Things ran more smoothly on The Porter, at least.
“We had a barber on set that was used to cutting a Black person’s hair,” Rowe says. “You know, there’s an artistry to it, like everything… and to neglect that is unfortunate.”
“And I had a fantastic makeup artist named Krista [Hann],” Traoré says, “who has so much experience with Black makeup. I felt like I could fully relax, like I was in good hands. And that’s not always the case. Krista is, in fact, a white woman, but her experience has been predominantly with Black talent, so she is incredible. I was astounded by her work and really, really, really grateful to have her.”
It’s just more evidence of the show finding the right people, Traoré says, pointing out that The Porter isn’t just about on-screen representation but reclamation. “Everybody involved in this project had a really strong sense of not only how important it was in terms of making history, but also telling history,” she says. “There are Black Canadians who have never seen themselves in railway museums. They’ve never seen themselves represented on screen, they’ve never seen their contributions validated. It’s going to be hugely impactful for people who have family members who were porters, family members, who were Black Cross nurses, family members who were part of creating the Black community in Canada.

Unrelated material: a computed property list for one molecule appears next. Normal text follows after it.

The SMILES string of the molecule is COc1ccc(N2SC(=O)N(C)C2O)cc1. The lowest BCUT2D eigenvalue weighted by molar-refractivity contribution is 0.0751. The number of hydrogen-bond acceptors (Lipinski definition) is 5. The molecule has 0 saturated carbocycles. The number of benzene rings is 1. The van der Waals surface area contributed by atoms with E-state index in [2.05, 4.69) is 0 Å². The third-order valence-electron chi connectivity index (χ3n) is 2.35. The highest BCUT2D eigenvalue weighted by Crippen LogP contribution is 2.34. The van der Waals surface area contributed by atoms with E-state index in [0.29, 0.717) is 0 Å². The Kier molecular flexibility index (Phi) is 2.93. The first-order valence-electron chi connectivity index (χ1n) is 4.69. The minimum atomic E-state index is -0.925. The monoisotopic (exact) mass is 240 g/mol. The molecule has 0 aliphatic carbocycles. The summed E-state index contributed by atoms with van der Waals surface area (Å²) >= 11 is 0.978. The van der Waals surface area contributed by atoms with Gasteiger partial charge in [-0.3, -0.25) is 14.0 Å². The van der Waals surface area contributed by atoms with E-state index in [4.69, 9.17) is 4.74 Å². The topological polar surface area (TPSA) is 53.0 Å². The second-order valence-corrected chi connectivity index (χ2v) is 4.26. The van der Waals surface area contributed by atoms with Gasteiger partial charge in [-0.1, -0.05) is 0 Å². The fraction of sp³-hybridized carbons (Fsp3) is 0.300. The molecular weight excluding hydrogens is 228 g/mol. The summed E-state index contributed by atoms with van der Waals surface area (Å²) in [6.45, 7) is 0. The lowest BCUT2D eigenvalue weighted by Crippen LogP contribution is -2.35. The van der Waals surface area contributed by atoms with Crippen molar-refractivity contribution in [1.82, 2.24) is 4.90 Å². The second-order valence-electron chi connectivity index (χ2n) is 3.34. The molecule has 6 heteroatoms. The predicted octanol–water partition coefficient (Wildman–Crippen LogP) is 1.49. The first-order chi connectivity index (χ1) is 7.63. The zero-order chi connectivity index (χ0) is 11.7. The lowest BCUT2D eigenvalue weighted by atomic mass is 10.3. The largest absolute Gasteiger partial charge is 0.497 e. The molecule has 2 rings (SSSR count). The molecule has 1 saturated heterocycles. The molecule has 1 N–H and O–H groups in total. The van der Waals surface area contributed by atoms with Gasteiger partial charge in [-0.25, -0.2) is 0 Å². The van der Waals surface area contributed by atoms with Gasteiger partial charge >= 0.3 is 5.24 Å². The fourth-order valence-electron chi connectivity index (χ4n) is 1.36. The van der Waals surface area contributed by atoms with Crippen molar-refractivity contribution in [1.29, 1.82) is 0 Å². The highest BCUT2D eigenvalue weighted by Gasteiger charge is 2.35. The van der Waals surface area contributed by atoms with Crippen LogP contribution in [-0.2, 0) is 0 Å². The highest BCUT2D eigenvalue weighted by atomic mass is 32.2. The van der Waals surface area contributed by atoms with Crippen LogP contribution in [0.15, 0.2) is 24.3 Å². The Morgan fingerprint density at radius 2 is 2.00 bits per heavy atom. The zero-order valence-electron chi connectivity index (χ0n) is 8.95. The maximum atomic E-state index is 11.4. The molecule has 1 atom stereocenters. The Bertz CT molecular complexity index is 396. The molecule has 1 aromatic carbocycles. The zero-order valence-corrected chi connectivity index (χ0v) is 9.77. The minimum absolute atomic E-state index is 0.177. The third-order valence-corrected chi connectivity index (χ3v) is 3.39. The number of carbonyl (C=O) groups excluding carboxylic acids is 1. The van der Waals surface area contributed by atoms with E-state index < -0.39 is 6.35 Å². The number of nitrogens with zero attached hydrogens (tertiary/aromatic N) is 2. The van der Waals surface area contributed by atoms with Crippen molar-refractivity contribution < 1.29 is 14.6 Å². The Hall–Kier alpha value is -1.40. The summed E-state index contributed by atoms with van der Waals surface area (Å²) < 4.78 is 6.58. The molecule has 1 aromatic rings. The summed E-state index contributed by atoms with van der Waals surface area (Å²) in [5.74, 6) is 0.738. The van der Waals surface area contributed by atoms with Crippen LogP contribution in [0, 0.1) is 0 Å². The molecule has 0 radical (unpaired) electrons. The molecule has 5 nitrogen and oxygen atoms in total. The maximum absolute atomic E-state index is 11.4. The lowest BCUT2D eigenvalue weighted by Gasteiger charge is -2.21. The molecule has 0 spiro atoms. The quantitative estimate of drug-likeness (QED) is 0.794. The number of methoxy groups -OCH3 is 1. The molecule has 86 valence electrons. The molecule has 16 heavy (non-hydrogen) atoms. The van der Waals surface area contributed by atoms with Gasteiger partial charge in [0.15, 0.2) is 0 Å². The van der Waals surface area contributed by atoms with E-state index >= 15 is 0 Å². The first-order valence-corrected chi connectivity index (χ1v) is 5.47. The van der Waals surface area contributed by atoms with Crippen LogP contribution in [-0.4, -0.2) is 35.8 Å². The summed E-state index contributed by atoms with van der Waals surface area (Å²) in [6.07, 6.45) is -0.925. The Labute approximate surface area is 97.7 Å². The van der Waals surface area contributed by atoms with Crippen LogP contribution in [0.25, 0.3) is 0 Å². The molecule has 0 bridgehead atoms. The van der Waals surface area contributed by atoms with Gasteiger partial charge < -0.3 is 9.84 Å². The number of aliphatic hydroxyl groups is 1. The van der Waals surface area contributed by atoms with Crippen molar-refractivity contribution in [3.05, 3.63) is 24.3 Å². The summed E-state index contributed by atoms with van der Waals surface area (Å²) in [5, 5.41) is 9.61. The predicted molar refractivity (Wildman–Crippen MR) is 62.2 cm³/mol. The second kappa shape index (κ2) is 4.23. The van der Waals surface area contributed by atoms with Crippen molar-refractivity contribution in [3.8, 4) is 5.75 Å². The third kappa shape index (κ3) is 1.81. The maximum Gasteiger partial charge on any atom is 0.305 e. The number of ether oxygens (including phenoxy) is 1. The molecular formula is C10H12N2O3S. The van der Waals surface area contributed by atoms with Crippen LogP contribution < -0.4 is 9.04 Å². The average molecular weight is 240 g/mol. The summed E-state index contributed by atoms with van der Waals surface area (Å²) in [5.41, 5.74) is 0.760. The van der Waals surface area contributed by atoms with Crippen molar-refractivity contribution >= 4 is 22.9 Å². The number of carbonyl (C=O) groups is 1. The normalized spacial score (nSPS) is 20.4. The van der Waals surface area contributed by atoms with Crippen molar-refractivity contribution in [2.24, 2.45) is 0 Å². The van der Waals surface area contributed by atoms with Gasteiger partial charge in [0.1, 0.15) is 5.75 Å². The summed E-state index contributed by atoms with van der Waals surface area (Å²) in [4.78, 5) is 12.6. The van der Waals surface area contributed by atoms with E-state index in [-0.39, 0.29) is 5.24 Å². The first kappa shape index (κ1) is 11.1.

“And the statement the show makes by having an all-Black creative team, by having an incredible amount of diversity on both sides of the camera – we’re making a point of saying, ‘we can do this. The only thing that stopped us before is just opportunity. Look at what we’ve done.’”
Photographed at the Toronto Railway Museum, which is open to the public Wednesday to Sunday from noon to 5 pm.
Arnold Pinnock, Annmarie Morais, Marsha Greene, Charles Officer and RT Thorne discuss the process of developing and making The Porter with Norm Wilner on the latest episode of the NOW What podcast, available on Apple Podcasts or Spotify or playable directly below:
NOW What is NOW’s weekly news and culture podcast. New episodes are released every Friday.>